Thursday, June 10, 2010

Black Canyon of the Gunnison

Despite living 32 years of my adult life in Colorado I had never been to the Black Canyon of the Gunnison, which is now a National Park. Brian had been there before and had memories of his shaking knees while looking down the sheer 2000 foot cliffs. The Black Canyon is named for its steepness, which makes it difficult for sunlight to penetrate very far down the canyon. As a result, the canyon walls are most often in shadow, causing the rocky walls to appear black.
Unfortunately there is no way that I can capture the feeling of looking down these sheer cliffs with my camera - I guess it's something that just has to be experienced.
We drove both the north and south rim with stops along the way. The narrow canyon walls dropping down to the Gunnison River are almost vertical and induce a bit of vertigo while carefully peeking over the edge. In the picture to the right the river can just barely be seen far below.

Canyon de Chelly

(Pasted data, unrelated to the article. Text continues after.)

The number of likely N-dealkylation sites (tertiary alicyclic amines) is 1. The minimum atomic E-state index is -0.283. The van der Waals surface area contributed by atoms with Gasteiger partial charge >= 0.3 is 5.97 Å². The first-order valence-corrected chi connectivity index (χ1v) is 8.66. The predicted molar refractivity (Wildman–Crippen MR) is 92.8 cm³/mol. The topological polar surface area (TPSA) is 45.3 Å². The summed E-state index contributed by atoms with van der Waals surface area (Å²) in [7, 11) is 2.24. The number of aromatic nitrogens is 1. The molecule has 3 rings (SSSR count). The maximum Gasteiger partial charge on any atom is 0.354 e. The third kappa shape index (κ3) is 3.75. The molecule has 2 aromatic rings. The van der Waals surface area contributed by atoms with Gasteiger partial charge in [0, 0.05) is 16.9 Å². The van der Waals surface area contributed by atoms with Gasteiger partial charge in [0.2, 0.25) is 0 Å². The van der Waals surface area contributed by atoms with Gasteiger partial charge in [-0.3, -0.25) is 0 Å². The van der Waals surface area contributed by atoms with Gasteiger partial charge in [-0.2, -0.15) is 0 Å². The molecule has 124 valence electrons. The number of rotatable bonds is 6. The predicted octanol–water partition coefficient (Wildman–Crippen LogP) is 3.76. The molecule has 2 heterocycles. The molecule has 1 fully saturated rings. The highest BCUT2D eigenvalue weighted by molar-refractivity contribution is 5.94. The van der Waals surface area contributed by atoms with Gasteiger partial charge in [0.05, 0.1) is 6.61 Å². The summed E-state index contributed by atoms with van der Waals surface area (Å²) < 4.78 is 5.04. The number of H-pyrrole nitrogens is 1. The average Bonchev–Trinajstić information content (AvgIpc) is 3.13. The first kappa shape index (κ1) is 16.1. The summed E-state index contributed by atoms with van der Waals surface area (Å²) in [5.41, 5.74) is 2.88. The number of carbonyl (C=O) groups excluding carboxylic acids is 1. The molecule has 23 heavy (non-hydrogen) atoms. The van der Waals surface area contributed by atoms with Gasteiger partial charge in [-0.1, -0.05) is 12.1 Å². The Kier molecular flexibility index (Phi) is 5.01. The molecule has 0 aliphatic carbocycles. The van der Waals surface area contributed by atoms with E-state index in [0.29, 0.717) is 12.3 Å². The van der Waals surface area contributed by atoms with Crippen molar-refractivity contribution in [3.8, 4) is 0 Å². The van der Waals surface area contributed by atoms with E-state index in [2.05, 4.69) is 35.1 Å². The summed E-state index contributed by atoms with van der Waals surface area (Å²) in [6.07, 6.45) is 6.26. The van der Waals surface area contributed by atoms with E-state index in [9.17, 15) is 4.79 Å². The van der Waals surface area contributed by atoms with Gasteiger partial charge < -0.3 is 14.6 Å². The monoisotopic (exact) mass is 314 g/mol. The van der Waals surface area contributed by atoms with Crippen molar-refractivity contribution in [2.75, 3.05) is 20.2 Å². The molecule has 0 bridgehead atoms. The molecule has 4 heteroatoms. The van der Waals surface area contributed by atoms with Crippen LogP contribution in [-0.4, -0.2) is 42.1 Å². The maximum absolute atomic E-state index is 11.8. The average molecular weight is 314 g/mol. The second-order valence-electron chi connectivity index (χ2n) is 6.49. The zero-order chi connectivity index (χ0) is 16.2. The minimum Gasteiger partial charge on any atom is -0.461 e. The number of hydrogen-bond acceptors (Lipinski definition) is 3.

Canyon de Chelly (shay) National Monument is in northeast Arizona. The spectacular canyon is unique in that it is on Navajo Tribal Trust Land. Ownership of the land remains with the Navajo while park matters are administered by the National Park Service. The canyon floor is inhabited and cultivated by members of the Navajo nation, and cattle and horses can be seen grazing 1000 feet below the rim.

The ruins of early indigenous tribes including the Anasazi and Navajo are preserved at Canyon de Chelly. With the exception of the White House ruin, visiting the ruins is only allowed when accompanied by an authorized Navajo guide or park ranger. Many of the ruins can be seen from both the north and south rim of the canyon.

 One of the park's most distinctive features is Spider Rock, which rises 800 feet from the canyon floor and has been used in a number of television commercials. The Navajo believe the taller spire is the home of Spider Woman, who is one of their most revered deities. She taught the Navajo to weave on looms, and chose the top of Spider Rock as her home.

The Petrified Forest and Painted Desert

In our quest to visit all of the National Parks we headed for the Petrified Forest National Park and Painted Desert in northeast Arizona when we left Fountain Hills. They cover a large area and while they weren't the most exciting places we've been we still found them both to be worth a stop. While exploring them we stayed in Holbrook, Arizona where we came across an old motel which is on the National Register of Historic Places. It doesn't appear to be in business anymore but they have preserved it much as it probably was years ago, right down to the old cars parked in front of each room.